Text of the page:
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Is herpes the same as HPV?

Everything you need to know about these common viruses.

Written by
Leeza Schwarzkopf
Medically reviewed by
Last updated
April 23, 2024
min read
Is herpes the same as HPV?
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HPV and herpes are often confused with one another, and to be fair, they do share a lot of similarities.

Both are viruses that cause common sexually transmitted infections, yet they can also be passed on without being sexually active. Both can cause genital lesions, although many people with either virus may never experience symptoms at all.

And, even though you might not hear many people you know talk about it, both HPV and herpes are extremely common.

To bring you up to speed on the differences between these 2 viruses, we've created this handy guide on what to look out for and how to treat HPV and herpes.

What's the difference between HPV and herpes?

There are 2 types of the herpes virus. Herpes simplex virus type 1 (HSV-1) is most commonly associated with cold sores around the mouth, while herpes simplex virus type 2 (HSV-2) is typically associated with genital herpes [1].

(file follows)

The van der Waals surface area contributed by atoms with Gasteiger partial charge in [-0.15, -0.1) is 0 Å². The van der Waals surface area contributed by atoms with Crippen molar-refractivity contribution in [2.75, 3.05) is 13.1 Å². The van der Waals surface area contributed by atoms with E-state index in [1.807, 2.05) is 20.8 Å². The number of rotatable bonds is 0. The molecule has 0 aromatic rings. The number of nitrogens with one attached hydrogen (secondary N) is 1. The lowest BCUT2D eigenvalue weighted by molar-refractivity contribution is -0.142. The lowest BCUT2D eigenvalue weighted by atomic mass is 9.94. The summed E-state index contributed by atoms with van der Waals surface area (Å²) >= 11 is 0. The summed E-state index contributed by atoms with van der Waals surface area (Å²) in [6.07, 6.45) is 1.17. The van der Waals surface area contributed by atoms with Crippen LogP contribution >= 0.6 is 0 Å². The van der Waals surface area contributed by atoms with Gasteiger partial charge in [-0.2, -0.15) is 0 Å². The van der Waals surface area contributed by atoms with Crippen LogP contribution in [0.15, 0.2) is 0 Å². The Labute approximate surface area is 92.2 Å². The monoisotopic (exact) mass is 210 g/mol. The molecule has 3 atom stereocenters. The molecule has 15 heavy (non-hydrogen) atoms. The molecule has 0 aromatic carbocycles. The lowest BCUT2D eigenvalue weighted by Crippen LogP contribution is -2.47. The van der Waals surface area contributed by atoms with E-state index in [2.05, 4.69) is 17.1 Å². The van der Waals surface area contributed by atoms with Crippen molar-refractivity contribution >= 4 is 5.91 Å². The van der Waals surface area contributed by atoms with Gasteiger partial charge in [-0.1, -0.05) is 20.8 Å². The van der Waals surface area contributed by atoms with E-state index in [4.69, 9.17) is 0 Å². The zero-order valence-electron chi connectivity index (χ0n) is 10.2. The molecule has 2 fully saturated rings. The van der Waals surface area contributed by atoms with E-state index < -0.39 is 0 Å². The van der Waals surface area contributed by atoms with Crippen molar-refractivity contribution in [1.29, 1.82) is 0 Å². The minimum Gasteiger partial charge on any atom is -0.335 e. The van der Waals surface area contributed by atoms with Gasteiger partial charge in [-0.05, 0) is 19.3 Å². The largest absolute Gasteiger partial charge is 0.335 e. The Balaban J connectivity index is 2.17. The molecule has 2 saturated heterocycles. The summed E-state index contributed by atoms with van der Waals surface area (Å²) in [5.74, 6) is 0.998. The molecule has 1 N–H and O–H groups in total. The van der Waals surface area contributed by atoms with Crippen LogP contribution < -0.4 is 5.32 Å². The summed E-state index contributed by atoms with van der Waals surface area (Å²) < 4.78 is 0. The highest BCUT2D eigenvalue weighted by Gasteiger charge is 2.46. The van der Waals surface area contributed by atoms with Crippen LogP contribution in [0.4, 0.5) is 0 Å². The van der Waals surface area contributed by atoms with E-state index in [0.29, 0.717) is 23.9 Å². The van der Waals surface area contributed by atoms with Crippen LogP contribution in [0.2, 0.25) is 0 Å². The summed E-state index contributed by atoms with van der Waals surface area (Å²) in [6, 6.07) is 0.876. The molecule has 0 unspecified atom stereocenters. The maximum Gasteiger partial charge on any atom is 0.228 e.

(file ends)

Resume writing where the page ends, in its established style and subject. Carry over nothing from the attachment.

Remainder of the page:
But, in reality, both strains of herpes can cause infections in either body part. And, while you might not like talking about it, it's important to know that herpes is incredibly common with up to 80% of Australian adults carrying HSV-1 [2].

Human papillomavirus (HPV), on the other hand, has over 200 types. HPV is the most commonly sexually transmitted infection, with a huge chunk of sexually active people becoming infected with at least 1 type of HPV in their lifetime.

Similar to herpes, many people may not realise they are infected with HPV because they never experience any symptoms [3][4].

Does herpes turn into HPV?

Although they have several similarities, herpes and HPV are 2 completely different types of viruses. This means that herpes doesn't turn into HPV or vice versa.